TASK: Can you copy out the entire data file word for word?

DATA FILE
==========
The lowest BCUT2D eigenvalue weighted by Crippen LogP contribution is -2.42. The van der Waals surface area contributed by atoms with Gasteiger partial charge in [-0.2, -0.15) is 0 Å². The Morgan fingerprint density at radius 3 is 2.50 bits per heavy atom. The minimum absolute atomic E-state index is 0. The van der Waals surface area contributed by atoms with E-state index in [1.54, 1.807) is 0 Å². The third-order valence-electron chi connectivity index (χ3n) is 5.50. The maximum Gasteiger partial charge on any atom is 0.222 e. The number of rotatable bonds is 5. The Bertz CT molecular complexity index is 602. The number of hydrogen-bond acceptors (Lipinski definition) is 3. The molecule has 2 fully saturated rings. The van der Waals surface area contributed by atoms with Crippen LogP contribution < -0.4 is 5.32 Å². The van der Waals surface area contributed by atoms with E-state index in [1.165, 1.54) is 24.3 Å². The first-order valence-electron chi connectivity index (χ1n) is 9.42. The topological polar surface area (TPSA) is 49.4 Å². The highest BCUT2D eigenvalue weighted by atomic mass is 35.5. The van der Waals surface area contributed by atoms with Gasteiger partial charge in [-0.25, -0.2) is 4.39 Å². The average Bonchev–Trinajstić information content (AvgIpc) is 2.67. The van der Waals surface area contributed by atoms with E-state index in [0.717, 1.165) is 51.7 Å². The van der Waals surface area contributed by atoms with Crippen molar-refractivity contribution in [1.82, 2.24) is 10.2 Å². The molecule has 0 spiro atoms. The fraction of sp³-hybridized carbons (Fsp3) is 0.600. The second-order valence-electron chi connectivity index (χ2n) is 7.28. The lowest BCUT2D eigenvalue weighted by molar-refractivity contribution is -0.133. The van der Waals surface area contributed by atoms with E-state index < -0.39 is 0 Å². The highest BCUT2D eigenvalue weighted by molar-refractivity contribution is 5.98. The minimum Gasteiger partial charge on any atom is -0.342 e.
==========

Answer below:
The lowest BCUT2D eigenvalue weighted by Crippen LogP contribution is -2.42. The van der Waals surface area contributed by atoms with Gasteiger partial charge in [-0.2, -0.15) is 0 Å². The Morgan fingerprint density at radius 3 is 2.50 bits per heavy atom. The minimum absolute atomic E-state index is 0. The van der Waals surface area contributed by atoms with E-state index in [1.54, 1.807) is 0 Å². The third-order valence-electron chi connectivity index (χ3n) is 5.50. The maximum Gasteiger partial charge on any atom is 0.222 e. The number of rotatable bonds is 5. The Bertz CT molecular complexity index is 602. The number of hydrogen-bond acceptors (Lipinski definition) is 3. The molecule has 2 fully saturated rings. The van der Waals surface area contributed by atoms with Crippen LogP contribution < -0.4 is 5.32 Å². The van der Waals surface area contributed by atoms with E-state index in [1.165, 1.54) is 24.3 Å². The first-order valence-electron chi connectivity index (χ1n) is 9.42. The topological polar surface area (TPSA) is 49.4 Å². The highest BCUT2D eigenvalue weighted by atomic mass is 35.5. The van der Waals surface area contributed by atoms with Gasteiger partial charge in [-0.25, -0.2) is 4.39 Å². The average Bonchev–Trinajstić information content (AvgIpc) is 2.67. The van der Waals surface area contributed by atoms with E-state index in [0.717, 1.165) is 51.7 Å². The van der Waals surface area contributed by atoms with Crippen molar-refractivity contribution in [1.82, 2.24) is 10.2 Å². The molecule has 0 spiro atoms. The fraction of sp³-hybridized carbons (Fsp3) is 0.600. The second-order valence-electron chi connectivity index (χ2n) is 7.28. The lowest BCUT2D eigenvalue weighted by molar-refractivity contribution is -0.133. The van der Waals surface area contributed by atoms with E-state index < -0.39 is 0 Å². The highest BCUT2D eigenvalue weighted by molar-refractivity contribution is 5.98. The minimum Gasteiger partial charge on any atom is -0.342 e.